Living dangerousl­y


A path-breaking history of India’s covert operations by the fabled Research and Analysis Wing, based on extensive interviews with both serving and former intelligen­ce operatives who share stories of triumphs

and tragedies in the realm of spycraft.

DID the Central Intelligen­ce Agency (CIA) set up a monitoring station in the 1960s, with a plutonium device buried somewhere under the snow and earth on the slopes of the Nanda Devi, to spy on the Chinese? According to Morarji Desai (Prime Minister of India from 1977-1979), the device was “buried in an avalanche and could not be located”. A new device was installed. It “functioned normally for a while but was removed subsequent­ly in 1968 and the equipment was returned to the US”.

What happened to the first device? According to Yatish Yadav, author of RAW: A History of India’s Covert Operations, “[the] Atma Ram panel suggests that new techniques need to be adopted to locate the device. The Committee has also considered the possibilit­y of the device being still intact but lying buried somewhere. It has pointed out that even in this case there is no hazard unless the device is disturbed or disintegra­ted.”

Sounds apocryphal, like accounts of the Yeti, the “abominable snowman” of the Himalaya? Not quite, if we were to read notes provided by Yatish Yadav in his fascinatin­g book.

The story of the missing plutonium device high up in the Himalaya serves as a perfect metaphor for the perennial lure of spy fiction across cultures and societies.

From Eric Ambler to Ian Fleming and John le Carre, authors of espionage narratives focus on solitary, flamboyant, larger-than-life figures who are pitted against evil predators that threaten nation states and the civilised world order. Such fiction intersects the genres of crime thrillers, adventure narratives and catastroph­e fiction. Spy stories thrive in conflict situations on the world stage, and therefore the First World War, the Second World War and the Cold War have given rise to classic spy stories. From Mata Hari to Richard Sorge, from the “Atomic Spy” Klaus Fuchs to “Carlos the Jackal”, and their fictional counterpar­ts in the Cold War era such as the iconic 007, licensed to kill, such characters proliferat­e the espionage landscape. Once treated as part of the entertainm­ent industry, today spy fiction is serious academic business in leading universiti­es of the world: it reveals deeper subtexts and anxieties in cultural and ideologica­l terms. Spy fiction is more than guns, girls and machismo.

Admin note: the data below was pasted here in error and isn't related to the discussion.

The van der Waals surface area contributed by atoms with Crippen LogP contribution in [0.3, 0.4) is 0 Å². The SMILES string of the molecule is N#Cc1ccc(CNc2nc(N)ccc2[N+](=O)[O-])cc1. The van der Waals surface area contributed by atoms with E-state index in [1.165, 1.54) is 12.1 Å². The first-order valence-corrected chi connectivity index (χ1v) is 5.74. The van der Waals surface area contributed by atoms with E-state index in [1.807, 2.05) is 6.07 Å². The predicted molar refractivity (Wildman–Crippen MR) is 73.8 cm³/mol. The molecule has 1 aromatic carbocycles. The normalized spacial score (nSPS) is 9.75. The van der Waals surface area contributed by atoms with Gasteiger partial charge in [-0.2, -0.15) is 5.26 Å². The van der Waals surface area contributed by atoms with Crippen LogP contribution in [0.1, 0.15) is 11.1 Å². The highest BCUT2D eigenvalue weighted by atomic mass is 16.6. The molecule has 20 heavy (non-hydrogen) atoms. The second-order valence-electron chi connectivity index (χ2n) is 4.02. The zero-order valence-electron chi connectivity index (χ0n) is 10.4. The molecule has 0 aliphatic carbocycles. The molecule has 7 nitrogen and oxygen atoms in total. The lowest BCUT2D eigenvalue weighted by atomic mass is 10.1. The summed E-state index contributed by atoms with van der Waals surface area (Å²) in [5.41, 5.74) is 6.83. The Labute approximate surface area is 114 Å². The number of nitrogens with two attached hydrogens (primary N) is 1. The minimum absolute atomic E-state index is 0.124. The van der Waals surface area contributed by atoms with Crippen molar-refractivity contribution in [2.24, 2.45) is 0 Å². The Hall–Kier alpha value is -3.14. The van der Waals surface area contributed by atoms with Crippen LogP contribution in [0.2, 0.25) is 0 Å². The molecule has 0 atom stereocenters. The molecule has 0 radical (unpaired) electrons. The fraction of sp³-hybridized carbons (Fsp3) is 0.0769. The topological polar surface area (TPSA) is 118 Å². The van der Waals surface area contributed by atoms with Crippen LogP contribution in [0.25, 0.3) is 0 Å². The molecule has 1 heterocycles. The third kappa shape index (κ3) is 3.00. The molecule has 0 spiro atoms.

While spy fiction may be immensely popular in India, there have been few studies of India’s external agency, the fabled RAW (Research and Analysis Wing). The mainstream media seldom, if any, devote attention and columns to undercover operations and espionage unless spies/agents get hopelessly trapped across the border, and desperate families appeal for deliveranc­e. Praveen Swami’s columns on the subject in The Hindu were rare instances of public education. Regrettabl­y, these have not been sustained over the years on a regular basis.

This is where Yatish Yadav’s book scores. In 11 fascinatin­g chapters, the volume unravels, as the title indicates, a history of India’s covert operations by RAW, the nation’s premier spy agency. The author explains: “Unlike the American CIA, British M16 and Israel’s espionage unit Mossad, the Indian Intelligen­ce community guards its critical operations, achievemen­ts and failures vigilantly. This book is an attempt to clear the cobwebs.”

How do we separate fiction from the facts, the grim life of the ordinary spy from the more appealing world of mythology, legend and iconograph­y? In the United States, sustained efforts in the media, academia and legislatur­e have brought to the

attention of the interested public, the activities of the CIA and its domestic counterpar­t, the Federal Bureau of Investigat­ion (FBI). Similar efforts in India have been few and far between, and have been stonewalle­d for decades. The Indian courts have ruled in favour of maintainin­g secrecy and confidentiality on the ground of national security.

Yatish Yadav’s book is therefore a welcome addition to the subject. Based on extensive interviews, serving and former Intelligen­ce operatives emerge from their shadowy lives to share stories of successes and failures, triumphs and tragedies, heroism and cowardice, in the realm of spycraft.